Saturday, September 19, 2015

O’ Little town (Not Bethlehem)

Oh little town
I’ve known you long.
So small a place housing so much.

The railroad,
on which trains chug past
a dozen a day at times.
What ruckus and clamor they bring.
They shake you like a maraca.

The highway.
So thin, so small. So dangerous
and untamed.
With traffic lights
that change but once a day
prompting red, red runs of impatience.

The river.
Which swells and bloats
and floods the businesses
when the winter rains
pelt endlessly.
Thus why you smell like moldy socks.

The forests;
a lumberjack’s wonderland.
Now sliced and diced
down, dragged away.
Logging trucks still fly down the roads
their compression brakes
hammering away like machine guns.

post office,
convenience stores,
gas stations;
I know them all, and
equally well.
Like the trees that
line the center divider
of your main street which
so big and green and bold.

I’ve grown to loath you,
wicked city.
Your filthy, red-necked,
foolish drunkards.
Your homeless drug lords and
their sapphire tarp palaces.
Your aimless youth who despise
a future to be proud of.
I’ll never have a place with them,
not any.
And for that I am proud.

a part of me is still deposited in you.
As I prepare to leave
I find myself sorry to go.
I loved you even as I detested you;
you were my home.

Be good to yourself,
oh little town.
And when I visit
I’ll maybe hate you even less.

Saturday, September 12, 2015

The Mountain Hike

“We’ll hike the day,”
we told each other,
“and stay the night
atop the peak.”

And so,
with laden packs,
we set out to conquer
the Vesper Peak.

First trees reached out
with helping limbs,
to make our process swift
and ease us on our way.

But soon we left their rank
and found ourselves
by stone slabs and
by tendril vines of thorns
and leaves.

On we trekked,
stopping now and again
to catch our breath
and drain a bottle
of clear, cool water.

Then rocks,
so many rocks and stones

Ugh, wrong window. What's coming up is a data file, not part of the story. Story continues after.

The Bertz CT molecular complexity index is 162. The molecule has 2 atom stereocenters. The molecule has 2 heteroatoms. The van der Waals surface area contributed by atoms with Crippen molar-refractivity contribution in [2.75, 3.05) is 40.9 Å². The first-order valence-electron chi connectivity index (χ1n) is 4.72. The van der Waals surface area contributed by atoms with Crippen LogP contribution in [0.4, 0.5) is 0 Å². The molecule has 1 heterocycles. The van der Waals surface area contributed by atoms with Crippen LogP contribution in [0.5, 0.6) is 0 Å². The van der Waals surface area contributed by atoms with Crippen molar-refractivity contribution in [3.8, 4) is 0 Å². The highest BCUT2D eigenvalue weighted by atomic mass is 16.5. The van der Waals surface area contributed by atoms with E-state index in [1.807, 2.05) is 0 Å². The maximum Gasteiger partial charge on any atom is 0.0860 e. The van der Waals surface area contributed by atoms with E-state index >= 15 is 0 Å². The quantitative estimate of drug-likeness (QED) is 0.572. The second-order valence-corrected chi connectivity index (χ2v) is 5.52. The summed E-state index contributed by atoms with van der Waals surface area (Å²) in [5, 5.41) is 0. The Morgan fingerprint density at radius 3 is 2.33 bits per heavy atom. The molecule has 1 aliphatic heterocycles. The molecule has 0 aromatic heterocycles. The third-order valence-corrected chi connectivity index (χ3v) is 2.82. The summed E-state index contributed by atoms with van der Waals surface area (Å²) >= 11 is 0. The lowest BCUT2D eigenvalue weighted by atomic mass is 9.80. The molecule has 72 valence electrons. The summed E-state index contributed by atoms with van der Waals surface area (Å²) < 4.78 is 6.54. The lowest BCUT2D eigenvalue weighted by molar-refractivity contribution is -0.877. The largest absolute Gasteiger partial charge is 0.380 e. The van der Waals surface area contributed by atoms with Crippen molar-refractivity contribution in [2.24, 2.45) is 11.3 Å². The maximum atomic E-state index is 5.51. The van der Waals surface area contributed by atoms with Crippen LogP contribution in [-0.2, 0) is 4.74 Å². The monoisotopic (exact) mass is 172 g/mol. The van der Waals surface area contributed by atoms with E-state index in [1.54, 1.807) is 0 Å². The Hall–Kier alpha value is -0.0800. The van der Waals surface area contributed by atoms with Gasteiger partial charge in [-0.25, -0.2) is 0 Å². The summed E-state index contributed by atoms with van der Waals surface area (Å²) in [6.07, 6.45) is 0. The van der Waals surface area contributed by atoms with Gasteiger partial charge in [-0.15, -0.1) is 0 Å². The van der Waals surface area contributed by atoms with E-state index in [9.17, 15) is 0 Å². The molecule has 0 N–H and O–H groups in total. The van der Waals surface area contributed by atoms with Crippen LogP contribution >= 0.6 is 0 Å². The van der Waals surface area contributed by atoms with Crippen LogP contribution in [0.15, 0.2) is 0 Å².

of rust, and slate, and white.
Some smooth, some sharp,
but always so many.
My fellows scampered among them
as I dragged behind.

My pack felt
as if it was weighing me down.
And my shoulders
complained of the burden.

On we climbed.
Up, up, up
the steps hewn into stone
whether natural or artificial
we took them one at a time.

Finally the lake we reached
the water calm and frigid.
I plunged my face into the glacier
And felt my naked shoulders
cooled by the droplets
of chilling water.

At lakeside we filled our bellies
eating chillie from the can
never heated.
And coffee from packets
too many years old.

Full on foodstuffs
and contented
we headed again for the trail.
To reach the peak
in time to watch the sun
as it set.

The face of the mountain
as we climbed.
Sometimes all four limbs
were required
to reach the next ledge.

The slick rock surfaces
made going slow
and my legs angry
at the ascent.

Flat walls of rock
gave way to grassy ledges
and more slabs of stone giants.
And finally,
the peak was reached.

Exhales of pride we breathed,
victory yells we cried,
as we experienced
a view to slay most others.

A camp was struck,
a fire lit,
and snacks were eaten readily.
Then tales and laughter
and memories shared
as into the heavens we stared.

Comets with tails of fire,
danced across the abyss
dodging constellations
as they flew.

And as we stared into the dark,
dark sky. We each fell prey
to sleep’s convincing spell.
Waking only
to the chill of the 6,100 foot climate
and the breezes
that would cut 
through our layers.

Morning found us 
rising to catch the sunrise
and a quick
before we tore down our camp 
and began our descent.

                     down we climbed.
Until our legs felt like jello
and shook with fatigue.

Our breaks for breath
and water
our strides
long and determined.
And when we finally reached
the trailhead
we nearly collapsed.

Enough energy remained in
our bodies
to hoist our packs
into the truck
and hoist ourselves
into our seats
for the drive